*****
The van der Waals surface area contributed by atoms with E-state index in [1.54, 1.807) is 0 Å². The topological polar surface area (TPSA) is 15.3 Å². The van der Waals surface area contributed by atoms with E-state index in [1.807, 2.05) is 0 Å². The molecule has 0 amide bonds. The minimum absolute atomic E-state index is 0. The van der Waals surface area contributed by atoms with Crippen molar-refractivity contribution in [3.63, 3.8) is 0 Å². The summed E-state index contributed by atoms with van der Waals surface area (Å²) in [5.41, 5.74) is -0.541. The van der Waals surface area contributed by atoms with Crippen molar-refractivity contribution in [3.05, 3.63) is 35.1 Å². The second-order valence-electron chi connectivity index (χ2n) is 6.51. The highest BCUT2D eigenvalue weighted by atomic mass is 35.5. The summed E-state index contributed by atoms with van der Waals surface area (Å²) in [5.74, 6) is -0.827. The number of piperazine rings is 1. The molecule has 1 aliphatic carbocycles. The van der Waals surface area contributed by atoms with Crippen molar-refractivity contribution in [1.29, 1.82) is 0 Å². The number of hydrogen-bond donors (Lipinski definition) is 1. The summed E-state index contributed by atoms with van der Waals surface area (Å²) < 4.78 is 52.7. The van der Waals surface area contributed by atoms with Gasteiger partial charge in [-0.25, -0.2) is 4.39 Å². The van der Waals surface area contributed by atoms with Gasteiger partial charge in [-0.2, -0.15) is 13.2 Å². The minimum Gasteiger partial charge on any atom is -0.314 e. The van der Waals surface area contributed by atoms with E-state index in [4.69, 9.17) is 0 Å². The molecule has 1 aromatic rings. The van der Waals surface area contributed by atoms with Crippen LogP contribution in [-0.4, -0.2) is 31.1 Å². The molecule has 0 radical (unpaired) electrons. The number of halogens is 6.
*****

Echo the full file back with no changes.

The van der Waals surface area contributed by atoms with E-state index in [1.54, 1.807) is 0 Å². The topological polar surface area (TPSA) is 15.3 Å². The van der Waals surface area contributed by atoms with E-state index in [1.807, 2.05) is 0 Å². The molecule has 0 amide bonds. The minimum absolute atomic E-state index is 0. The van der Waals surface area contributed by atoms with Crippen molar-refractivity contribution in [3.63, 3.8) is 0 Å². The summed E-state index contributed by atoms with van der Waals surface area (Å²) in [5.41, 5.74) is -0.541. The van der Waals surface area contributed by atoms with Crippen molar-refractivity contribution in [3.05, 3.63) is 35.1 Å². The second-order valence-electron chi connectivity index (χ2n) is 6.51. The highest BCUT2D eigenvalue weighted by atomic mass is 35.5. The summed E-state index contributed by atoms with van der Waals surface area (Å²) in [5.74, 6) is -0.827. The number of piperazine rings is 1. The molecule has 1 aliphatic carbocycles. The van der Waals surface area contributed by atoms with Crippen molar-refractivity contribution in [1.29, 1.82) is 0 Å². The number of hydrogen-bond donors (Lipinski definition) is 1. The summed E-state index contributed by atoms with van der Waals surface area (Å²) < 4.78 is 52.7. The van der Waals surface area contributed by atoms with Gasteiger partial charge in [-0.25, -0.2) is 4.39 Å². The van der Waals surface area contributed by atoms with Gasteiger partial charge in [-0.2, -0.15) is 13.2 Å². The minimum Gasteiger partial charge on any atom is -0.314 e. The van der Waals surface area contributed by atoms with E-state index in [4.69, 9.17) is 0 Å². The molecule has 1 aromatic rings. The van der Waals surface area contributed by atoms with Crippen LogP contribution in [-0.4, -0.2) is 31.1 Å². The molecule has 0 radical (unpaired) electrons. The number of halogens is 6.